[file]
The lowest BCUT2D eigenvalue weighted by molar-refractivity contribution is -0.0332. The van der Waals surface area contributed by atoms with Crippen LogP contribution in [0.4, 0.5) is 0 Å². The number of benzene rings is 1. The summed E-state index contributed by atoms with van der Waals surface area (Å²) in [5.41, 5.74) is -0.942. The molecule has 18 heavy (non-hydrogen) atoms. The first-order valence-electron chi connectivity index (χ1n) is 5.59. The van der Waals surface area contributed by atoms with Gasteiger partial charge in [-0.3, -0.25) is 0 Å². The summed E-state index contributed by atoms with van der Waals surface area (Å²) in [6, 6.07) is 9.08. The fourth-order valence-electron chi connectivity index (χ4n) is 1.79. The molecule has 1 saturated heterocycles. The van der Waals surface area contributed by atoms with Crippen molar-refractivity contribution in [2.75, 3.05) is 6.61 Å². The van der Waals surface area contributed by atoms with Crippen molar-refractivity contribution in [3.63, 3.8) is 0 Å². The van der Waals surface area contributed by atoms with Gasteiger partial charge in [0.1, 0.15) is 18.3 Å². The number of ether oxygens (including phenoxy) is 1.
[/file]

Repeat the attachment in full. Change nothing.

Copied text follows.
The lowest BCUT2D eigenvalue weighted by molar-refractivity contribution is -0.0332. The van der Waals surface area contributed by atoms with Crippen LogP contribution in [0.4, 0.5) is 0 Å². The number of benzene rings is 1. The summed E-state index contributed by atoms with van der Waals surface area (Å²) in [5.41, 5.74) is -0.942. The molecule has 18 heavy (non-hydrogen) atoms. The first-order valence-electron chi connectivity index (χ1n) is 5.59. The van der Waals surface area contributed by atoms with Gasteiger partial charge in [-0.3, -0.25) is 0 Å². The summed E-state index contributed by atoms with van der Waals surface area (Å²) in [6, 6.07) is 9.08. The fourth-order valence-electron chi connectivity index (χ4n) is 1.79. The molecule has 1 saturated heterocycles. The van der Waals surface area contributed by atoms with Crippen molar-refractivity contribution in [2.75, 3.05) is 6.61 Å². The van der Waals surface area contributed by atoms with Crippen molar-refractivity contribution in [3.63, 3.8) is 0 Å². The van der Waals surface area contributed by atoms with Gasteiger partial charge in [0.1, 0.15) is 18.3 Å². The number of ether oxygens (including phenoxy) is 1.